UPDATE! Mini Inquiry Cubes
Mini Inquiry Cube Materials
The materials are relatively inexpensive and can be easily found on Amazon to make 50 cubes for under $20.
Address Label Stickers
Printable Sticker Files
There are two primary methods that I use to guide students in a reflection of their identity as a member of a group. Different teachers tend to connect better with one or the other. Using the compass points protocol and color personality assessment to frame our discussion not only helps students reflect on what they contribute in a group setting, it also gives us a common vocabulary to use throughout the year.
After using one of these frameworks, it is useful to have students share out their categorization with rest of the class. Typically, there will be a pretty good mix of personalities represented in the class and it can be a great time to discuss the importance of valuing the different qualities that group members contribute. Each strategy is outlined below:
Compass Points Protocol
To make the challenge a little bit more exiting, I use and adapted version the challenge cards originally created by Liz Larosa on middleschoolscience.com. Instead of just asking students to build a pyramid, they receive a series of challenges to work through at their own pace. Not only does this make the task a little more interesting, it made it so that all students were continuously working even if they were not the first ones to finish a task. The added directions also added a fun element that required students to communicate in non-verbal ways. Rather than giving the groups all challenges at once, I like to award them the next challenge once they can show me that they have complete each task. This allows me to build in more interaction with my students at the beginning of the year.
The Set Up
I typically introduce the task with an opening like this:
"This board game was recently discovered in the back room but there weren't any instructions in the box so we don't know how to play. Luckily, we have a recorded history of 4 different games that were played by players that knew the rules. From these example games, I need you to recreate the list of rules so that we have something to add to the box for the next people that want to play"
After deciphering the games that were provided, each group was asked to write out the rules in as much detail as they could to reference when we compared notes together as a class.
Here are some examples of the rules that my students came up with:
The Follow Up
Groups will naturally finish their rules at different times. I usually encourage them to explore more specific scenarios in their rules but once they have something that is pretty complete, I let them play the game themselves a few times as the rest of the class is finishing up.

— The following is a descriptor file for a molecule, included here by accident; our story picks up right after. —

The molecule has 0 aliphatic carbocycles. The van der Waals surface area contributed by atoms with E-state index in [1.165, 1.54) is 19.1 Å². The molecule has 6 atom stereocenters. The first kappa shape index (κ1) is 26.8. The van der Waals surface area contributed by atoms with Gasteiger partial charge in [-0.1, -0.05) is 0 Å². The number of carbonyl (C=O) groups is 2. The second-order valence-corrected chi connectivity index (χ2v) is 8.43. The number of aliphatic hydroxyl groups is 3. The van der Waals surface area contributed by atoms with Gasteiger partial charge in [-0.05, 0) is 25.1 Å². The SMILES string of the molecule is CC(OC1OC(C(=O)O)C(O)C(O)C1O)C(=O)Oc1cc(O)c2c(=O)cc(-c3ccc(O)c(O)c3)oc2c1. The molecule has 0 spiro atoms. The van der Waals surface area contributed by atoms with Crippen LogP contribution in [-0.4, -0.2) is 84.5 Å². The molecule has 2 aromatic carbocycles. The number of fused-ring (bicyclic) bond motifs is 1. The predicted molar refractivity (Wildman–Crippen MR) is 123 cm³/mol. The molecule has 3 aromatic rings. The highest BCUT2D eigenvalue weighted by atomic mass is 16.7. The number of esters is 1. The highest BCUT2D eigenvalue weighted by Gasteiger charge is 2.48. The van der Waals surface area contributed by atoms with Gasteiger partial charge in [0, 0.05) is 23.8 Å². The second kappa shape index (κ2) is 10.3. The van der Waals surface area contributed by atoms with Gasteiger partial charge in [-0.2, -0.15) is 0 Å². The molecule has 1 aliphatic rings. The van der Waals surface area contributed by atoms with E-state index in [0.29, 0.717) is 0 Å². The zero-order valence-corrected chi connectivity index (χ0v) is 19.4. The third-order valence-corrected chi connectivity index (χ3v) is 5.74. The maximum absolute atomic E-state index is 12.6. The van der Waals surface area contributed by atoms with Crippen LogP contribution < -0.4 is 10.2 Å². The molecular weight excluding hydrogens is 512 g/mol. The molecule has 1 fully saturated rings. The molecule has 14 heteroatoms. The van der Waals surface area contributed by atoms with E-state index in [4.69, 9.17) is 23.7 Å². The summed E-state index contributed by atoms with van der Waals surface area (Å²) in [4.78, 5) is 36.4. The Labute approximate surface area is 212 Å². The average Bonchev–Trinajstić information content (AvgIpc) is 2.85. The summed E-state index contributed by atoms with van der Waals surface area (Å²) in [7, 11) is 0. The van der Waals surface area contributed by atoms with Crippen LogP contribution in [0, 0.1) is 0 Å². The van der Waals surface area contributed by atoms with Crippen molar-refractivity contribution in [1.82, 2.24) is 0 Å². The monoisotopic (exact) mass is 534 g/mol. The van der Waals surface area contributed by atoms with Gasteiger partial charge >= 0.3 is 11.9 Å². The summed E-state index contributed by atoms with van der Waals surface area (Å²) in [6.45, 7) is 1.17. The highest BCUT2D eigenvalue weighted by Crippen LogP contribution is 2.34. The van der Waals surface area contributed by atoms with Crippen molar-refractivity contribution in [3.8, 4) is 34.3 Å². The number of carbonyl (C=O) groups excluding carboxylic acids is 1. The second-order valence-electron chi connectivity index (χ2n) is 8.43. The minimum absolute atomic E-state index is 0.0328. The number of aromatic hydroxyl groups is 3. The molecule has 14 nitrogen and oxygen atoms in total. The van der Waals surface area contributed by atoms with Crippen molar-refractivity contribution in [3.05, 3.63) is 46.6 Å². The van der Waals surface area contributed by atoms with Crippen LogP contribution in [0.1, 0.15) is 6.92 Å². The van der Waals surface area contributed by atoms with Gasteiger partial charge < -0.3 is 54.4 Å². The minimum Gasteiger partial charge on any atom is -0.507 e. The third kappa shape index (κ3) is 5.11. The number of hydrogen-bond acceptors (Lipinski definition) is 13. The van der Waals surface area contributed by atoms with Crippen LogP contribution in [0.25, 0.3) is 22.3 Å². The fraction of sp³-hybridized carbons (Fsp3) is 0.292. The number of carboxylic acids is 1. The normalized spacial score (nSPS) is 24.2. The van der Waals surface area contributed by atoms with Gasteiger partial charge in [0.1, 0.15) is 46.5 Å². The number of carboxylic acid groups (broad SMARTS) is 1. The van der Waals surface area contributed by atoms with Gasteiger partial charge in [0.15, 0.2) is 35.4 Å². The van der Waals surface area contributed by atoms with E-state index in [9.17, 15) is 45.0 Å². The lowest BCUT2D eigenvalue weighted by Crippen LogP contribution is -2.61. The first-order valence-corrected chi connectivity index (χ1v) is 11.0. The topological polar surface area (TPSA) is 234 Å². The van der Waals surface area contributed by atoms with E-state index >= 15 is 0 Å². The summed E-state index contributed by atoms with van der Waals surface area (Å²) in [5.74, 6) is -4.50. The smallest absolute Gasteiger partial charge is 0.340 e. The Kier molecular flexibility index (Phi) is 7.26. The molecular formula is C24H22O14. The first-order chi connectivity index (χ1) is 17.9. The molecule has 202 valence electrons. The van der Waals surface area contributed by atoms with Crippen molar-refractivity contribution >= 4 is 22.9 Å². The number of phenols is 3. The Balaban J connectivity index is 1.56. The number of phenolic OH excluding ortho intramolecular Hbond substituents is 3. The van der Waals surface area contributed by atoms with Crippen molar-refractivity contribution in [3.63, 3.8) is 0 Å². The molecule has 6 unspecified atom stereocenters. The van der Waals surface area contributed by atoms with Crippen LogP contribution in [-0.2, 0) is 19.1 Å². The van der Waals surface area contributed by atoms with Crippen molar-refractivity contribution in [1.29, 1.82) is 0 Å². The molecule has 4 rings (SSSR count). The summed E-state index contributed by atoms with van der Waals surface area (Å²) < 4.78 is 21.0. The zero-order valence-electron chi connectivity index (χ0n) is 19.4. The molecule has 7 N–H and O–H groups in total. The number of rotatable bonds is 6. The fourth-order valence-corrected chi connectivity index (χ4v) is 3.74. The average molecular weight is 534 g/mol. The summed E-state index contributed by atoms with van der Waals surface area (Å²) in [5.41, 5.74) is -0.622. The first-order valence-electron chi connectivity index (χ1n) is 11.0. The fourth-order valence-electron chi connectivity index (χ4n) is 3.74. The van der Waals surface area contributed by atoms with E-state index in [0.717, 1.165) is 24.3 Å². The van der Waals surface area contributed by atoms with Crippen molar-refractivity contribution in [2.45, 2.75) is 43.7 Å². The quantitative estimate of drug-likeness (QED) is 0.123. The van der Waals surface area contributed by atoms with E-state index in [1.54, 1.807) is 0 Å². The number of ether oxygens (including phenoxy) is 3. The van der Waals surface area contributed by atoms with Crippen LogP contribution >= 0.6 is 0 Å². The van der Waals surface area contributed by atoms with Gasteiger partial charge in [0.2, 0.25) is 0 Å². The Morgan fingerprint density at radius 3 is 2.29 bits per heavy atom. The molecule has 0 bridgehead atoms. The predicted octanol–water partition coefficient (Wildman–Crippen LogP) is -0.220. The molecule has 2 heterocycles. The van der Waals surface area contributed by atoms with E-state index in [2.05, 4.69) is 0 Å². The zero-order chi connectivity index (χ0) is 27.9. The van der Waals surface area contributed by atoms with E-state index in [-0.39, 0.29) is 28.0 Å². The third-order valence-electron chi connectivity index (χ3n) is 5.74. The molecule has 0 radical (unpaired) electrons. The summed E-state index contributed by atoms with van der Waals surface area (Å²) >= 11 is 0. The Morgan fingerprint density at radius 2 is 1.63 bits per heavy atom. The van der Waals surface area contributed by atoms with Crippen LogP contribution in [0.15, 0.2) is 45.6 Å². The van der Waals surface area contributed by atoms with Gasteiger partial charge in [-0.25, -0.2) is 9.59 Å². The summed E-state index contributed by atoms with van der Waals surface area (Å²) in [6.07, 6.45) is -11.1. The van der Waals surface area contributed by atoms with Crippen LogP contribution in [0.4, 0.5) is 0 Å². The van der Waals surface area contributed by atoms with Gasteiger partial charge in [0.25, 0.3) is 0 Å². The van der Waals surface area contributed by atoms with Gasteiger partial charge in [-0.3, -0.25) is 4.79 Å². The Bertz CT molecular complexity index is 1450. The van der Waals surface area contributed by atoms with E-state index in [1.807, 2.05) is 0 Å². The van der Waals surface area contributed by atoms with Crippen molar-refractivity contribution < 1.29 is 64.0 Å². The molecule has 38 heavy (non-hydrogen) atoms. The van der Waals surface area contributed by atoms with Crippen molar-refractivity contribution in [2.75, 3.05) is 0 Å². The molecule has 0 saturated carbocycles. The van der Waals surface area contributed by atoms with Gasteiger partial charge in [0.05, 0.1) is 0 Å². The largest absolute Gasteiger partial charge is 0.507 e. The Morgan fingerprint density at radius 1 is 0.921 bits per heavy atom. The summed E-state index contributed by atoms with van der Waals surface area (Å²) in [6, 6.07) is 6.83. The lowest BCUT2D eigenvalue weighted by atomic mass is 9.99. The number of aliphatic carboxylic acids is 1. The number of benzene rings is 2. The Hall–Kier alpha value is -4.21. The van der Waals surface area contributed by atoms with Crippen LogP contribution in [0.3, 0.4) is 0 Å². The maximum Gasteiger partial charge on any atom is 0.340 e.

Once we came back together as a group, we added to our "Official Classroom Rules" document by each group sharing a rule one at a time until we didn't have anything new left to add. As we went through, different groups realized that the games that they had didn't necessarily represent every possible scenario that would require a rule and we also had some awesome conversations about how we determine if something is a rule or just a common occurrence brought about by the objective.
Ultimately, I close this task by bring the conversation back to how this process resembles the process of science, and more specifically, physics. In physics, the laws of nature were never provided as a list of rules or equations that were just written down somewhere. Instead, the "rules" that we discuss were formulated by observing how nature operates.
There are 4 other games without rules like this one included in David Maloney's post about "Learning the 'Game' of Science". The one that this is based off of is called "SciGame Delta". I found the other ones to be considerably more difficult and, honestly, I wasn't able to completely make sense of any of the others in the time that I spent exploring them. This doesn't mean the the students couldn't do it though. In fact, it could make it that much more exciting of a challenge. :)
This file contains the game board, game pieces, and the records of 4 different games. I printed out the game pieces of red and yellow paper to match with the Y and R designations on the game records but it isn't necessary to figure out the game play.
Father, Physics Teacher, Knowles Fellow, Friend, Techie, and Musician